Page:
Album Review: Different Light – Binary Suns (Part 1 – Operant Condition)


Band: Different Light | Album: Binary Suns (Part 1 – Operant Condition) | Genre: Progressive rock | Year: 2020

From: Prague, Czechia | Label: Progressive Gears

For fans of: The Flower Kings, Neal Morse, Spock’s Beard, Transatlantic, Glass Hammer

Buy: Bandcamp

For as much as I disparage the 1990s as progressive rock’s dark ages, there were some genuinely excellent albums from that decade. The few bands that did put out good music in that era—acts like Spock’s Beard and The Flower Kings—had a distinct sound that, when put to strong compositions, could stand alongside the prog giants of yore. With the rise in popularity of heavier prog acts in the early 2000s (think Porcupine Tree and The Mars Volta), the relatively lush sounds of the ‘90s became much rarer. That’s why I was surprised to find such a ‘90s-sounding album being released in 2020.

Different Light aren’t just aping that old sound; they were formed in 1994, but they disbanded after just one album. They re-formed in 2008, and Binary Suns is their third album since that reunion. The overall sound on Binary Suns is lighter and lusher than most acts in the contemporary scene. Piano is the dominant instrument, and synth pads tie everything together.

The album opens on a bombastic note, with the bright piano chords and dramatic guitar lines of “Amphibians”. The melodies are strong overall, though there are moments where I’m not wild about some of the sonic choices. This song (and most of the album at large) is more major-key than what I usually listen to, but I acclimated to that environment eventually.

In an unusual sequencing decision, a 21-minute suite is the third song on this album. “Spectres and Permanent Apparitions” is the strongest song on the album. It opens with an energetic passage underpinned by some crunchy rhythm guitar that reminds me of a non-metallic Dream Theater. The suite’s slower moments give flashes of Marillion, and the more somber tone suits the band very well.

Next is “The Answer”, the shortest track on the album, and also one of the most enjoyable. There’s a surprising amount of structural and sonic diversity for a song that doesn’t even crack four minutes. “On the Borderline” closes the album on a fairly strong note. It could have been tightened up a bit, but the meandering doesn’t detract too much.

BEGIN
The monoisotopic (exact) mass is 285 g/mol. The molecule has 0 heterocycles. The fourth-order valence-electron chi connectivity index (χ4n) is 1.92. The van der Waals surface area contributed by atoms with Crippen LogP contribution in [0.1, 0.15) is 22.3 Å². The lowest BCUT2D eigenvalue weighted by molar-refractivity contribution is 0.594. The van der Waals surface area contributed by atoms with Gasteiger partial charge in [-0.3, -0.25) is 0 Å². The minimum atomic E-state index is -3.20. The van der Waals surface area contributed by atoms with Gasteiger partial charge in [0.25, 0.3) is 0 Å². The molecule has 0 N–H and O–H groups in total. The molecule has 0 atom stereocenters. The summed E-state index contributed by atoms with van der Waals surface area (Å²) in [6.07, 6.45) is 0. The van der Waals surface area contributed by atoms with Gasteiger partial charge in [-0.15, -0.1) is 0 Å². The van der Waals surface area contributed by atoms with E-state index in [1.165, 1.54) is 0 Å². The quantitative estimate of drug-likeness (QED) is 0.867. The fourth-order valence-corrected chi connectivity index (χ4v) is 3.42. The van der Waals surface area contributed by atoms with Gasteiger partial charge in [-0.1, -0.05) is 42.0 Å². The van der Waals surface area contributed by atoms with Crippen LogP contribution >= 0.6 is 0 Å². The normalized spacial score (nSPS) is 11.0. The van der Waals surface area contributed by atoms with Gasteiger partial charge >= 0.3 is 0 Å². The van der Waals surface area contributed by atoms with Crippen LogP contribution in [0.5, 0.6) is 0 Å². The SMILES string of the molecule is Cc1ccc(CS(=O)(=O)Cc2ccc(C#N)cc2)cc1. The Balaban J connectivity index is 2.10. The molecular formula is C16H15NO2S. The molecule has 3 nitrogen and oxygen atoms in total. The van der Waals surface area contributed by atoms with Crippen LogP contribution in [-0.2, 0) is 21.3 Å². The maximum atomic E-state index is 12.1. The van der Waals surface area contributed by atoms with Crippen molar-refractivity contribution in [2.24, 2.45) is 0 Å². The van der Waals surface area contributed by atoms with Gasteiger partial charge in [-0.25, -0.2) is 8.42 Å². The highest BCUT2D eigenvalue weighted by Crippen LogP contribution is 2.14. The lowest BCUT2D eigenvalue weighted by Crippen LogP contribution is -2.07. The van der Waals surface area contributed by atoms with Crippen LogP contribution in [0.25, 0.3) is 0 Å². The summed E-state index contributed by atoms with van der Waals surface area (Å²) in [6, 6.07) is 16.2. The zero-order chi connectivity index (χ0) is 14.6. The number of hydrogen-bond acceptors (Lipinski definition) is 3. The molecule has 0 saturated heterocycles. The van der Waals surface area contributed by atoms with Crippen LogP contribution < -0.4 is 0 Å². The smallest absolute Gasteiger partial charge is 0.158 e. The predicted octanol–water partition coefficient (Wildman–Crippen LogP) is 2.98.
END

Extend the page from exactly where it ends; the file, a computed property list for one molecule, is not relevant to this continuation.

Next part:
There are some glaring weaknesses here, though. “Faith” is a straightforward song with some good ideas. However, some of the vocal lines are a bit too sunny and light for my taste. And the ballad “Two Faces”, Binary Suns’ penultimate track, is an eight-minute slog. It reminds me of Styx. And not fun, goofy Styx, like “Mr. Roboto” or “Fooling Yourself”, but schmaltzy, soft rock Styx, like “Babe”.

On a broader level, the album is also hampered by a limited sound palette. Piano, nondescript synth pads, and one distorted guitar tone can only get you so far, especially when stretched out across the span of an hour. I may also just be too much of a Debbie Downer to enjoy those gentle, uplifting choruses, but they had a same-y-ness that did get old by the album’s end.

Binary Suns feels like an artifact of the mid-1990s progressive rock world. It demonstrates many of the ways that era framed the genre. Different Light mostly succeeded at bringing those sounds together to make something enjoyable. If you like the gentler side of rock music, this would probably be right up your alley, but many moments felt toothless to me.

Score: 71/100

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